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Publication numberUS3785985 A
Publication typeGrant
Publication dateJan 15, 1974
Filing dateApr 21, 1971
Priority dateApr 21, 1971
Also published asCA984299A, CA984299A1, DE2217738A1
Publication numberUS 3785985 A, US 3785985A, US-A-3785985, US3785985 A, US3785985A
InventorsP Grand
Original AssigneeColgate Palmolive Co
Export CitationBiBTeX, EndNote, RefMan
External Links: USPTO, USPTO Assignment, Espacenet
Cosmetic and textile-treating compositions
US 3785985 A
Abstract  available in
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Claims  available in
Description  (OCR text may contain errors)

United States Patent M 3,785,985 COSNETIC AND TEXTILE-TREATING COMPOSITIONS Paul Sheldon Grand, South Bound Brook, N.J., assignor to Colgate-Palmolive Company, New York, NY. No Drawing. Filed Apr. 21, 1971, Ser. No. 136,204 Int. Cl. Clld 3/28, 3/48 US. Cl. 252-106 2 Claims ABSTRACT OF THE DISCLOSURE A method for solubilizing heavy metal salts of l-hydroxy-2(1H) pyridinethione which comprises the step of forming a solution containing the pyridinethione salt, an aliphatic polyamine and a solvent. Particularly preferred are compositions containing in addition to the above ingredients a cleaning agent.

@=s [S en The heavy metal salts of pyridinethione are complexes of the heavy metal and pyridinethione.

The heavy metal salts of pyridinethione are described in detail in US. Pat. 2,809,971. As there reported, the heavy metal salts of pyridinethione can be prepared by a method which comprises interacting a soluble salt of pyridinethione (e.g. alkali metal or ammonium salt thereof) with a soluble compound of the desired heavy metal. On combination of these reactants, the metal salt precipitates and is recovered. Heavy metal compounds described as suitable reactants include, among others, copper, iron, manganese, tin, mercury, cobalt, chromium, lead, gold, cadmium, nickel, silver, titanium, arsenic, antimony, bismuth, zinc and zirconium. The term heavy metal as employed herein includes heavy non-metals of metallic character, e.g., arsenic, and these are characterized in the aforementioned patent as semi-metals. Preferred heavy metal salts of pyridinethione are zinc, cadmium and zirconium.

The heavy metal salts of pyridinethione are active bactericides and fungicides and certain of them are particularly adaptable to application to skin, hair and textiles.

Zinc omadine specifically is very elfective as a dandruff controlling agent in shampoos and has found wide acceptance in the cosmetic and pharmaceutical arts for use in soaps, shampoos, hairdressings, tonics, rinses, lotions, ointments, salves and others. Some other uses of the zinc salt are as a biologically active agent for cutting oils and coolant systems, as an agent for protecting cellulosic fibers from loss of tensile strength due to action of fungi, and as a preservative for water based paints.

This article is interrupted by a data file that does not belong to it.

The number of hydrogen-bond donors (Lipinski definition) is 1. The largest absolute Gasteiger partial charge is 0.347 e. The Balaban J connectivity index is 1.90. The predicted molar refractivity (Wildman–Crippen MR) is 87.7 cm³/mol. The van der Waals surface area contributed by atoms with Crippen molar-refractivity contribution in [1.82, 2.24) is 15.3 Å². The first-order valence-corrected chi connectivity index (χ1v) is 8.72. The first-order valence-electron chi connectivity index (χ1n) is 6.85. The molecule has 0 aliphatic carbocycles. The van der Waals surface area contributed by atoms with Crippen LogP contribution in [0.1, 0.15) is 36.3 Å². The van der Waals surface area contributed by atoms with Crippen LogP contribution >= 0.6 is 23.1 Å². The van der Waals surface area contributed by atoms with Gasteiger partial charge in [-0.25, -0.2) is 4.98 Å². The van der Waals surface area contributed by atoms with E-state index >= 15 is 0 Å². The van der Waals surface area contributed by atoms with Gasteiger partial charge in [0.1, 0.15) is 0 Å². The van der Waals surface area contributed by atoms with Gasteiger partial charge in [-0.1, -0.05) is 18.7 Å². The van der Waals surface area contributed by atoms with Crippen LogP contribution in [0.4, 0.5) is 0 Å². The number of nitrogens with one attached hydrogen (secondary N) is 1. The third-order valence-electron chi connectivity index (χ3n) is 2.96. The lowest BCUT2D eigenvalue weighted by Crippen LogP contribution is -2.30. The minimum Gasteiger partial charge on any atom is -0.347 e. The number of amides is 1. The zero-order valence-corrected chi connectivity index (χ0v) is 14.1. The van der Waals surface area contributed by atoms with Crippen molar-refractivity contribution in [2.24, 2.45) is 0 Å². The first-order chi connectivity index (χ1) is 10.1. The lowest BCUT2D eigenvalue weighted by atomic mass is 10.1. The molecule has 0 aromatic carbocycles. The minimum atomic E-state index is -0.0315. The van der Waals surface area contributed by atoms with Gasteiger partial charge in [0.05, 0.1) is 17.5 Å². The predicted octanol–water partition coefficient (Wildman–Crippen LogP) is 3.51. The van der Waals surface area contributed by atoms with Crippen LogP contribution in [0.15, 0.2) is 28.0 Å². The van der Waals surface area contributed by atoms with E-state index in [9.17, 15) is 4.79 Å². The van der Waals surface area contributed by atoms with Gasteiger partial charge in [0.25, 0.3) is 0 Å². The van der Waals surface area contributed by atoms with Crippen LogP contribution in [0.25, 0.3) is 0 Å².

One disadvantage of the heavy metal salts of pyridinethione, such as the zinc salt, is their insolubility in common solvents. The zinc salt, for example, is substantially insoluble in water (20 p.p.m.), ethanol (310 p.p.m.),

3,785,985 Patented Jan. 15, 1974 ice benzene (3-5 p.p.m.), petroleum oils, and most common organic solvents such as ethylene glycol, diethyl ether and isopropanol. The material is slightly more soluble in chloroform (3400 p.p.m.), dimethyl formamide (8100 p.p.m.), and dimethyl sulfoxide (5.13 percent). Accord ingly, it has been found ditlicult to formulate suitable cosmetic, textile treating and other compositions contain ing these heavy metal salts in dissolved form. The few solvents known for the salts are unacceptable especially for cosmetic and textile treating uses and the salts must always be present in such compositions in dispersed form, necessarily rendering the compositions opaque and causing precipitation problems.

It has been suggested that these heavy metal salts can be solubilized in common organic solvents and/or water by combining these salts with an amine or polyalkyleneimine. These compounds have been found to be ineffective in solubilizing the heavy metal salts of pyridinethione as demonstrated below by Examples 9 to 11.

The present invention overcomes the disadvantages of prior-art compositions and inadequacies of prior-art methods. Broadly, the present invention relates to a method of solubilizing heavy metal salts of l-hydroxy- 2(lH)-pyridinethione in water, detergent containing compositions, common organic solvents r0 mixtures thereof which comprises incorporating aliphatic polyamines of the general formula H NfCH CH NH+ H wherein n represents a number from 1 to about 5, into compositions containing heavy metal salts of 1-hydroxy-2(1H)-pyridinethione. An additional advantage of the present invention is that it increases the deposition of heavy metal salts of pyridinethione on substrates such as gelatin, skin and textiles.